Ms. Harris's FECA claim was granted in November 2011, on the basis that her conditions were exacerbated by her employment. Id. ¶ 88. Two weeks later-while Ms. Harris was still away from work-Dr. Lindenberg “caused the Army and/or DOD to issue Ms. Harris a meritless Five . . . Day Suspension.” Id. ¶ 89. According to Dr. Lindenberg, that suspension has not been expunged from Ms. Harris's personnel file. See Id. ¶ 90. In June 2013, the Department of Defense-at the direction of Dr. Lindenberg, among others-issued Ms. Harris a Notice of Proposed Removal for failure to maintain a regular work schedule. Id. ¶ 95.

         B. Ms. Harris's Pursuit of Reasonable Accommodation

         When Ms. Harris contacted the EEO office in January 2011, she “complain[ed] of ongoing discrimination, non-sexual harassment[, ] and disparate treatment based on her race (African American), sex (female), disability (physical)[, ] and reprisal based upon participation in EEO activity.” See Compl. ¶ 13. On February 22, 2011, she timely filed a formal complaint. Id. ¶ 14.[5] Then in March, the Army accepted the complaint for EEO investigation, and later accepted an amendment to the complaint adding claims that Dr. Van Echo and the chief nurse gave her a below-average performance appraisal. See Id. ¶ 16. In August, “the Army acknowledged [Ms. Harris's] amendment of her [complaint] to include disability discrimination, ongoing failure to reasonably accommodate[, ] and retaliation . . . [and the] EEO Director . . . represented that the amendment would be investigated . . . and forwarded to the DOD for this purpose.” See Id. ¶ 83. However, the Army's EEO Director never added the Department of Defense as a party. See Id. ¶ 84. When she received a Report of Investigation in March 2012, Plaintiff claims she timely requested a hearing before an EEOC Administrative Judge. See Id. ¶ 17. In August 2013, the Administrative Judge directed Plaintiff to amend her complaint, adding similar claims based on disability and retaliation, including Defendants' Notice of Proposed Removal-which was issued on Department of Defense letterhead-and adding the Department of Defense as a defendant. See Id. ¶ 19. In August 2015, Plaintiff filed a Notice of Intent to File Suit in U.S. District Court. See Id. ¶ 25. The Administrative Judge still has not taken final action. See id. ¶ 27.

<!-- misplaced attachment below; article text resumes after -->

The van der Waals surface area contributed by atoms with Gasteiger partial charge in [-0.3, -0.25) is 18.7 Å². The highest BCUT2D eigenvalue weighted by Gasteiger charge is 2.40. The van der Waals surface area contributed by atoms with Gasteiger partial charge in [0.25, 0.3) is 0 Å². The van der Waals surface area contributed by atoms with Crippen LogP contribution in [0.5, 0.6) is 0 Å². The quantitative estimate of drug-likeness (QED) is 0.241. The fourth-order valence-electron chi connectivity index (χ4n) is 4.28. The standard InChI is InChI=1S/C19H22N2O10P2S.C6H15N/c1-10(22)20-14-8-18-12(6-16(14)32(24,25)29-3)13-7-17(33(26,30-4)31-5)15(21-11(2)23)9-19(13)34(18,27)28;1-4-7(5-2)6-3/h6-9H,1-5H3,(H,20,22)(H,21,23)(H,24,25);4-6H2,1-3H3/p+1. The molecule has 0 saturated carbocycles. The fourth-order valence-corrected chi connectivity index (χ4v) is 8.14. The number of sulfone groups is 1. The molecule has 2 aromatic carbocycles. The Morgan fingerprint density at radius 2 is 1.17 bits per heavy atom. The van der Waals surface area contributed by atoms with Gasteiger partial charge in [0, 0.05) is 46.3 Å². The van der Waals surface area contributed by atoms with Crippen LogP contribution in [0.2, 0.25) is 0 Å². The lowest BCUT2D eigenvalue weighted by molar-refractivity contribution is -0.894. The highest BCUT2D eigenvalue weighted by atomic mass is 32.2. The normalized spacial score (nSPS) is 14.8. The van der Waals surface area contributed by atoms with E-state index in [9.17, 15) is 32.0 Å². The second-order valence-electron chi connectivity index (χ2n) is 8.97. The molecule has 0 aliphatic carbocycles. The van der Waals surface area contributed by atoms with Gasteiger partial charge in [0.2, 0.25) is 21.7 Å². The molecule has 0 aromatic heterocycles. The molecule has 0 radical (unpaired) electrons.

Now Ms. Harris asks the Court for relief from the Army on the bases of disability discrimination, failure to reasonably accommodate, and retaliation. Her disability discrimination claim stems from Defendants' alleged disparate treatment of Plaintiff in the forms of failing to provide a safe working environment, failing to reasonably accommodate, wrongfully placing Plaintiff on “Leave Restriction, ” wrongfully imposing a five-day suspension, and other adverse actions. See Id. ¶¶ 107-08. She bases her failure to reasonably accommodate claims on multiple acts, alleging wrongful actions starting in March of 2010 and continuing through November 2011. See Id. ¶ 114. The same is true for her retaliation claims. See Id. ¶ 121. The claims that she brings that occurred after she filed her formal complaint consist of Defendants: demanding she return to work on April 11, 2011; denying requests for reasonable accommodation on April 27, 2011; wrongfully charging Plaintiff with AWOL on June 3, 2011; wrongfully noticing and threatening Plaintiff with a notice of proposed suspension; and, wrongfully imposing a five day suspension. See Id. ¶¶ 114, 121. Plaintiff asks for a declaratory judgment, back-pay, front-pay, compensation for loss of enjoyment of life, pain and suffering, permanent physical and mental injury, embarrassment and humiliation, costs of future medical expenses, and attorney's fees. See Id. at 28 (“Prayer for Relief Against Army”).